The Alu neurodegeneration hypothesis: A primate-specific mechanism for neuronal transcription noise, mitochondrial dysfunction, and manifestation of neurodegenerative disease

Peter A. Larsen, Michael W. Lutz, Kelsie E. Hunnicutt, Mirta Mihovilovic, Ann M. Saunders, Anne D. Yoder, Allen D. Roses

Research output: Contribution to journalShort surveypeer-review

27 Scopus citations

Abstract

It is hypothesized that retrotransposons have played a fundamental role in primate evolution and that enhanced neurologic retrotransposon activity in humans may underlie the origin of higher cognitive function. As a potential consequence of this enhanced activity, it is likely that neurons are susceptible to deleterious retrotransposon pathways that can disrupt mitochondrial function. An example is observed in the TOMM40 gene, encoding a β-barrel protein critical for mitochondrial preprotein transport. Primate-specific Alu retrotransposons have repeatedly inserted into TOMM40 introns, and at least one variant associated with late-onset Alzheimer's disease originated from an Alu insertion event. We provide evidence of enriched Alu content in mitochondrial genes and postulate that Alus can disrupt mitochondrial populations in neurons, thereby setting the stage for progressive neurologic dysfunction. This Alu neurodegeneration hypothesis is compatible with decades of research and offers a plausible mechanism for the disruption of neuronal mitochondrial homeostasis, ultimately cascading into neurodegenerative disease.

Original languageEnglish (US)
Pages (from-to)828-838
Number of pages11
JournalAlzheimer's and Dementia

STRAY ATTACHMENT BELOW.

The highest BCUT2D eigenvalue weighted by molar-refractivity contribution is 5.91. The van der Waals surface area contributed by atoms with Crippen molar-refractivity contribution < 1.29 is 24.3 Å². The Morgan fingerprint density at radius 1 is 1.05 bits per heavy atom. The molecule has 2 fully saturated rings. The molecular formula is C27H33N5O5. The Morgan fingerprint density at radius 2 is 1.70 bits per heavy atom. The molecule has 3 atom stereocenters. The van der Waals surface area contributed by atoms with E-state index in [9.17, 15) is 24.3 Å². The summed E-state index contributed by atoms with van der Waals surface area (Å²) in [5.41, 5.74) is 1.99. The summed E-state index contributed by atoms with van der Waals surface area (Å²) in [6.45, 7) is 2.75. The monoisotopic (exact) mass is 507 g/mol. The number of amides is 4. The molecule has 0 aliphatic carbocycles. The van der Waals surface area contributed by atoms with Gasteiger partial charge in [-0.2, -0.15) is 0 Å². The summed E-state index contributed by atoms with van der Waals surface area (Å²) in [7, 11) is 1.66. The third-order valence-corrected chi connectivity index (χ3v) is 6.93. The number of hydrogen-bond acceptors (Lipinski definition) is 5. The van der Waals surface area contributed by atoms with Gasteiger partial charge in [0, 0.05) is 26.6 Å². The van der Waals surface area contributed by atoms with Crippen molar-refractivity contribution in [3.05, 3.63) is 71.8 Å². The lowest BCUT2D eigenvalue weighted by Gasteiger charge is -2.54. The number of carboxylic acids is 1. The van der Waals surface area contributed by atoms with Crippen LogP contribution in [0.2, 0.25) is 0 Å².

Volume13
Issue number7
DOIs
StatePublished - Jul 2017
Externally publishedYes

Bibliographical note

Funding Information:
The authors thank W.K. Gottschalk, S.S. Sundeth, O. Chiba-Falek, B.A. Sullivan, A.D. Brown, C.R. Campbell, R.J. Larsen, and L. Pinto for comments and discussion that helped to improve this manuscript. We are grateful for the support of Duke Research Computing and the Duke Data Commons (NIH 1S10OD018164-01). This is Duke Lemur Center publication number 1340.

Publisher Copyright:
© 2017 The Authors

Keywords

  • A-to-I editing
  • Alternative splicing
  • Alzheimer's disease
  • Epigenetics
  • H3K9
  • Inflammation
  • LINE
  • Neuroepigenetics
  • Nonsense-mediated decay
  • Parkinson's disease
  • Retrotransposon
  • SINE
  • Somatic mosaicism
  • Somatic mutation
  • Spliceosome

Fingerprint

Dive into the research topics of 'The Alu neurodegeneration hypothesis: A primate-specific mechanism for neuronal transcription noise, mitochondrial dysfunction, and manifestation of neurodegenerative disease'. Together they form a unique fingerprint.

Cite this